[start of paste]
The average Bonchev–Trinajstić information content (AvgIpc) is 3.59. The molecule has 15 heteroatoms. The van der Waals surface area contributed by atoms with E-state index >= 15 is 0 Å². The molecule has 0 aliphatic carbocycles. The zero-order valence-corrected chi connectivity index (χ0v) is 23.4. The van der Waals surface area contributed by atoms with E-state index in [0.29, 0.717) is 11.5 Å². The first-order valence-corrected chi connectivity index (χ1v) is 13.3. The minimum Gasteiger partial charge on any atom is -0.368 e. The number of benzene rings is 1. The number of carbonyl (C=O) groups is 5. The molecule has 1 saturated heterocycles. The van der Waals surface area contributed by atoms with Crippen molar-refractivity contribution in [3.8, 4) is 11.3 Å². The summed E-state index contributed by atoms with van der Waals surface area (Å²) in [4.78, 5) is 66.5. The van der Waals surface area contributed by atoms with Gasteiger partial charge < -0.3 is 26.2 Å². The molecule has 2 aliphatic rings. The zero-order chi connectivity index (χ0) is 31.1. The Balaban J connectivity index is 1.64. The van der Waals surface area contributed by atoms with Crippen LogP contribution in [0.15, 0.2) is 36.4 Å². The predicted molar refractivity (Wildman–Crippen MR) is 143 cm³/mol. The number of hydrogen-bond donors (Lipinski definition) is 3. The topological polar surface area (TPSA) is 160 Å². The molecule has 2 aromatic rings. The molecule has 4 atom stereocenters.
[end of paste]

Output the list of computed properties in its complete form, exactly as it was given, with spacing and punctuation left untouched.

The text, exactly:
The average Bonchev–Trinajstić information content (AvgIpc) is 3.59. The molecule has 15 heteroatoms. The van der Waals surface area contributed by atoms with E-state index >= 15 is 0 Å². The molecule has 0 aliphatic carbocycles. The zero-order valence-corrected chi connectivity index (χ0v) is 23.4. The van der Waals surface area contributed by atoms with E-state index in [0.29, 0.717) is 11.5 Å². The first-order valence-corrected chi connectivity index (χ1v) is 13.3. The minimum Gasteiger partial charge on any atom is -0.368 e. The number of benzene rings is 1. The number of carbonyl (C=O) groups is 5. The molecule has 1 saturated heterocycles. The van der Waals surface area contributed by atoms with Crippen molar-refractivity contribution in [3.8, 4) is 11.3 Å². The summed E-state index contributed by atoms with van der Waals surface area (Å²) in [4.78, 5) is 66.5. The van der Waals surface area contributed by atoms with Gasteiger partial charge < -0.3 is 26.2 Å². The molecule has 2 aliphatic rings. The zero-order chi connectivity index (χ0) is 31.1. The Balaban J connectivity index is 1.64. The van der Waals surface area contributed by atoms with Crippen LogP contribution in [0.15, 0.2) is 36.4 Å². The predicted molar refractivity (Wildman–Crippen MR) is 143 cm³/mol. The number of hydrogen-bond donors (Lipinski definition) is 3. The topological polar surface area (TPSA) is 160 Å². The molecule has 2 aromatic rings. The molecule has 4 atom stereocenters.